Introduction: Build a Wooden Concrete Bull Float

Picture of Build a Wooden Concrete Bull Float

I needed a bull float for some concrete work I was doing at home but didn't want to pay over $200.00 to get one. I didn't want to rent one because the projects were happening over a period of months which could cost me more than buying one. So using item from around the house I made a smaller version of what the pro's use, for about $5.00 or less.

Step 1: Gathering Items Needed

Picture of Gathering Items Needed

The items need can vary in size depending on what hardware you have.
The items needed for this project are:
1) dust mop with removable handle
2) 3 eye bolts, if using a wooden handle use the screw in type if not use the bolt on type.
3) 4 drywall or wood screws
4) short piece of a 2x4
5) fence tacks
6) flexible wire cable
7) 1/2 to 1/4 sheet of 1/2 to 3/4 inch plywood
8) duct tape
9) 2 ferrules
10) (optional) metal lever

Tools need:
drill, drill bits ( sizes depend on hardware used), circular saw, square (I used 3 sizes), hammer, crescent wrench, pliers, channel locks, pencil, tape measure and wire cutters.

Step 2: Measuring and Cutting

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First removed the handle and mop cover from the dust mop, and tossed the mop cover.
Next measure the size of the mop head, mine was 3 feet long.
Next I marked and cut the plywood. I made mine 4 feet long and 18 !/2 inches wide.
The length I did because I didn't want it to be to long or heavy and the width was already cut from a past project so make it larger and wider if you want.

Step 3: Tacking It Down

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Next I centered the mop head and tacked it down with fence tacks. You want to make sure the smooth side is down on the plywood. It will make a smoother finish on the concrete.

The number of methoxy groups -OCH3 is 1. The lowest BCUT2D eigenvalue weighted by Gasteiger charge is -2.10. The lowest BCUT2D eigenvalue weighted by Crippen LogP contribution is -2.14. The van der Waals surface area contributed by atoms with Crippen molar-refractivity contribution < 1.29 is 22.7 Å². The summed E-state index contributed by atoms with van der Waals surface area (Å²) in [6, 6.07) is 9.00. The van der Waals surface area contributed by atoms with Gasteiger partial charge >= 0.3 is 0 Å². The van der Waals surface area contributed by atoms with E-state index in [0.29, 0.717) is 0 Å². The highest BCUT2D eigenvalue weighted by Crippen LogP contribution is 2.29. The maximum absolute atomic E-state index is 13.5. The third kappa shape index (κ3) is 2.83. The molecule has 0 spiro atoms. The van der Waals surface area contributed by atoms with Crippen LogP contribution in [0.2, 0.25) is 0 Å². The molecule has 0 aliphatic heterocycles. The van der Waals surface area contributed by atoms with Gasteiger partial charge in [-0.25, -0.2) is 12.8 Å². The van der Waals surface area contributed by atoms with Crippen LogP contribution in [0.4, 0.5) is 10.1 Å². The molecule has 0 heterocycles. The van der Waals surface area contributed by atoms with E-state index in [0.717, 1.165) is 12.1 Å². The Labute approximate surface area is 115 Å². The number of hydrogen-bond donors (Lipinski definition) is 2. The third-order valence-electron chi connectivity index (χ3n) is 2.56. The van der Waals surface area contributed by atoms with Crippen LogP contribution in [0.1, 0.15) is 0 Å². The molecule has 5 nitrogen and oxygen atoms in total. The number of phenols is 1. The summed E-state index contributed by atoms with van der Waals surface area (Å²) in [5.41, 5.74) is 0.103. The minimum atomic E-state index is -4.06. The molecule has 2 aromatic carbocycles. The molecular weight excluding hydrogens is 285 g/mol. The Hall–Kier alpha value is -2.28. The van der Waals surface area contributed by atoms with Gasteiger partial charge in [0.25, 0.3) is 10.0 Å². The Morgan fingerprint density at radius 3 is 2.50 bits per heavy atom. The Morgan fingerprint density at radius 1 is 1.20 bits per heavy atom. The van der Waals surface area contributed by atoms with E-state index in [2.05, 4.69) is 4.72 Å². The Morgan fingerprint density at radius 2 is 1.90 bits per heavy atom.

Step 4: Placing the Block

Picture of Placing the Block

Next I put the handle back on so I could center a piece of scrap 2x4 behind it. The block is there so you can get a tilt on the front of the blade.
Next I determand if my 2 inch dry wall screws were long enough to go through the block and into the plywood but not through the plywood.
Next I removed the handle and then predrilled 4 holes in the 2x4 so the 2x4 wouldn't split and screwed it down.

Step 5: The Lever

Picture of The Lever

Next I placed the handle back on. At this point you have two options. First you can continue on with the next step or just wire the handle to the block. The next step gives you some flexibility with the floats head.
Next I salvaged a lever off of a roto tiller but you can find one off of a old squeeze mop or ignore this step all together and make a finger loop in the cable later.
Next I drilled a hole near the top, slightly larger than the peg I was using, and then put the lever together.

Step 6: Eye Bolts

Picture of Eye Bolts

Next I drilled a hole near the bottom for an bolt on eye bolt. If using a wooden handle I would predrill for the screw in type of eye bolt.
Next I predrilled a hole, in the plywood, for an screw in type of eye bolt

Step 7: Wiring It All Up

Picture of Wiring It All Up

Starting at the bottom Eye bolt attach the cable with the ferrule.
Next feed the cable through the bottom eye bolts
Next duct tape the lever to the handle.
Take the cable and cut it to length and attach it to the lever.

If you decide not to use a lever you can feed the cable through an eye bolt at the top and then make a loop in the cable so you have a finger hold

Step 8: That's It

Picture of That's It

The only thing I had to buy was the fence tacks and the ferrules.
This project took me 2 hours not counting the prep time which I did over a week period.

Comments

panks (author)2017-09-05

What is the lever for?

panks (author)2017-09-05

Great idea to use a mop frame!

admiral001 (author)2011-02-02

Good idea. as a concrete guy, i suggest making the float in a flattened oval shape like the frame you used. it'll keep the corners from digging in and put a little more downwards pressure on the edge. very good 'able

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